A significant sign of Animal Jam’s popularity is not that it is just associated with National Geographic, but that fans have made the effort to add to this world on their own. “We have these great characters we’ve created — the Alphas, but until now the player has had very little interaction with them. And what we found was that the kids stepped in to the vacuum of our narrative and started supplying back story themselves. We’ve seen tons of blogs and artwork and YouTube videos creating what amounts to Animal Jam fan fiction around the Alphas.” This incredible display by its fan base supports Stacey’s belief that “Games are a storytelling medium, and without characters, you don’t have a story.”
Animal Jam’s success is also proof that Stacey understands his games’ main audience: children. As Stacey said:
“Children haven’t changed, but the ways they spend their time have. Now they spend more time per day in front of an interactive screen than a non-interactive one, and that imparts a tremendous responsibility to those of us providing the interactivity. But socially and developmentally, kids are still kids. At times they seem incredibly sophisticated and technically savvy, but we have to remember they still need a safe place to play.”
Advice For New Developers
Thinking of what he had learned through his experiences, Stacey reflected on the times when an entire team had to be laid off. “It is the hardest thing I’ve ever had to do, perhaps because the second hardest thing is to put that team together in the first place,” says Stacey. “I’ve learned that complete transparency with the team is vital in good times and bad. People have a right to know how the company they are striving for is doing. They need to know how their contributions are contributing to our success, and if there’s bad news, it should never come as a surprise out of the blue.”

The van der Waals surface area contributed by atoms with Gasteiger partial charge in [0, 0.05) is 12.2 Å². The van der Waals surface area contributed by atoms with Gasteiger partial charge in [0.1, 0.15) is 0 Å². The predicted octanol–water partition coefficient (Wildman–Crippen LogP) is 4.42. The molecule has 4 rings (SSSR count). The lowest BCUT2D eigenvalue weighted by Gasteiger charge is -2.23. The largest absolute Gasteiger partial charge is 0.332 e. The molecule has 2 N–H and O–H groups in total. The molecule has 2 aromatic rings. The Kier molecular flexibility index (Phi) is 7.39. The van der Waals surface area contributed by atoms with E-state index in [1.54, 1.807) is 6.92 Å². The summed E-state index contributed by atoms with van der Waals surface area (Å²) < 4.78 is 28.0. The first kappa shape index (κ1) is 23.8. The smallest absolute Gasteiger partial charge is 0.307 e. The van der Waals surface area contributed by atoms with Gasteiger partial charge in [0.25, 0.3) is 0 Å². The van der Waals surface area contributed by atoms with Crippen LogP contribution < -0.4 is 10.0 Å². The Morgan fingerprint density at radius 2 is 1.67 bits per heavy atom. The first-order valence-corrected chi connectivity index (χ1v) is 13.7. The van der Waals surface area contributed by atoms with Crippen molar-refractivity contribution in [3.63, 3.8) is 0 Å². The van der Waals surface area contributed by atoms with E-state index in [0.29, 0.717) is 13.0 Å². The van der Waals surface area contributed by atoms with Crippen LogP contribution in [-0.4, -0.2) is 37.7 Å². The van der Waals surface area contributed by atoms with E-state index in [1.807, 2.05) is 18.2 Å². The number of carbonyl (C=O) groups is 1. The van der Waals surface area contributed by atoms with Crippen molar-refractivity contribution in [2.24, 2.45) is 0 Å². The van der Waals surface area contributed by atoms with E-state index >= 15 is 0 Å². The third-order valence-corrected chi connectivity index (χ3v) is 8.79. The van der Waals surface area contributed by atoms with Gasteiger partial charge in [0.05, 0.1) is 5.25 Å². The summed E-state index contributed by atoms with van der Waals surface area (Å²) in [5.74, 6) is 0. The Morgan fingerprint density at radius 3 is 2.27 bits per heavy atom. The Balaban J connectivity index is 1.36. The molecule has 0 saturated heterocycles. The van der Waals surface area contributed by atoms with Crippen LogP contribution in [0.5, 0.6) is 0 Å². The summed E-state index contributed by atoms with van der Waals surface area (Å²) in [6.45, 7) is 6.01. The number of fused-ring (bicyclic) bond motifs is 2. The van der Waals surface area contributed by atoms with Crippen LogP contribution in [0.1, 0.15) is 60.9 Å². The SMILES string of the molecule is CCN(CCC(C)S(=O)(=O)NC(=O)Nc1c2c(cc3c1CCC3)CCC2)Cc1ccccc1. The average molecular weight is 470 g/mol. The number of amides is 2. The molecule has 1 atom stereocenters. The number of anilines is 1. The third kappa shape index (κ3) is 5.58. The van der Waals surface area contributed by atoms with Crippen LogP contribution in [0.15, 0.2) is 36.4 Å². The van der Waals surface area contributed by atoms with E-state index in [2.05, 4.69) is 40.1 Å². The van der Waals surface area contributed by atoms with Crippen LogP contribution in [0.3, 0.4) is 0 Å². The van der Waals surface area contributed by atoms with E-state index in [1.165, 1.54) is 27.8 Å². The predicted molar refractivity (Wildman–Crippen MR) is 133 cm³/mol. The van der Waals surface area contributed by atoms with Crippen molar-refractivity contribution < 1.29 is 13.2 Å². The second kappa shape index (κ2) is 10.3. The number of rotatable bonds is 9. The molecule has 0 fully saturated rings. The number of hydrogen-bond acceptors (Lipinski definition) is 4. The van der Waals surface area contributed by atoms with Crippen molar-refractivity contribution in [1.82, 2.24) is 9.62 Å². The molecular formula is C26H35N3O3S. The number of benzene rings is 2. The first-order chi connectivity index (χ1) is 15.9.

Stacey also believes that start-ups need a community manager from the beginning; stating, “Hire a great community manager while you’re still in development, hook them in to the development process, and listen to them. Your community team isn’t something you add at launch to take support calls – it is the voice of your audience…” while you’re starting off.
The Future Smart Bomb Interactive
In specific regards to Animal Jam’s future, Stacey stated that “Over the course of the next few months, the Alpha characters will come to play a much larger role both in Animal Jam and in the media channels that surround and support it.” Also, fans of Smart Bomb Interactive can look forward to the release of Sky Legends. This browser-based, free-to-play game centers on flight combat with a wide arrange of customizable elements and nearly endless re-playability. And with Smart Bomb’s track record, it is most likely going to be another hit game.
Nicholas Yanes is a staff writer for Gamesauce and content manager for Casual Connect. Nicholas loves boxing, lifting and researching social issues.